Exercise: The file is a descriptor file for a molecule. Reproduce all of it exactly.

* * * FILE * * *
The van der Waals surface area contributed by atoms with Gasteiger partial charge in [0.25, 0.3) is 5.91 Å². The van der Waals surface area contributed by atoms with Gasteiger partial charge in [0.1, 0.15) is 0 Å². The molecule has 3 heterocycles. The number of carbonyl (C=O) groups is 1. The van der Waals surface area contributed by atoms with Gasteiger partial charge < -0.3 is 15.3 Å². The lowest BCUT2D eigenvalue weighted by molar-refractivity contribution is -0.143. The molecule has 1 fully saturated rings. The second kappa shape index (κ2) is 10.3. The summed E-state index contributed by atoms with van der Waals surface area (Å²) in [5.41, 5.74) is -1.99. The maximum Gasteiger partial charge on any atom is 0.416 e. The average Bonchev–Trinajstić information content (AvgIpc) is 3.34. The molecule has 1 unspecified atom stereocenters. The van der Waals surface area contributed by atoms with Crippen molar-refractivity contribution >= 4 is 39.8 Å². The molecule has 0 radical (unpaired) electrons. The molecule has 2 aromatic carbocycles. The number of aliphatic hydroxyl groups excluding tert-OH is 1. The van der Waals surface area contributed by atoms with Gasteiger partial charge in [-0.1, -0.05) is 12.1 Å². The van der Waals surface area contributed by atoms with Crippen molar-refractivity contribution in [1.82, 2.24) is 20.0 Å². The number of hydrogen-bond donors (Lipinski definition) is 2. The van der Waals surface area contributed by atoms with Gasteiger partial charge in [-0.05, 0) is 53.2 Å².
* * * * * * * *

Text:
The van der Waals surface area contributed by atoms with Gasteiger partial charge in [0.25, 0.3) is 5.91 Å². The van der Waals surface area contributed by atoms with Gasteiger partial charge in [0.1, 0.15) is 0 Å². The molecule has 3 heterocycles. The number of carbonyl (C=O) groups is 1. The van der Waals surface area contributed by atoms with Gasteiger partial charge < -0.3 is 15.3 Å². The lowest BCUT2D eigenvalue weighted by molar-refractivity contribution is -0.143. The molecule has 1 fully saturated rings. The second kappa shape index (κ2) is 10.3. The summed E-state index contributed by atoms with van der Waals surface area (Å²) in [5.41, 5.74) is -1.99. The maximum Gasteiger partial charge on any atom is 0.416 e. The average Bonchev–Trinajstić information content (AvgIpc) is 3.34. The molecule has 1 unspecified atom stereocenters. The van der Waals surface area contributed by atoms with Crippen molar-refractivity contribution >= 4 is 39.8 Å². The molecule has 0 radical (unpaired) electrons. The molecule has 2 aromatic carbocycles. The number of aliphatic hydroxyl groups excluding tert-OH is 1. The van der Waals surface area contributed by atoms with Gasteiger partial charge in [-0.1, -0.05) is 12.1 Å². The van der Waals surface area contributed by atoms with Crippen molar-refractivity contribution in [1.82, 2.24) is 20.0 Å². The number of hydrogen-bond donors (Lipinski definition) is 2. The van der Waals surface area contributed by atoms with Gasteiger partial charge in [-0.05, 0) is 53.2 Å².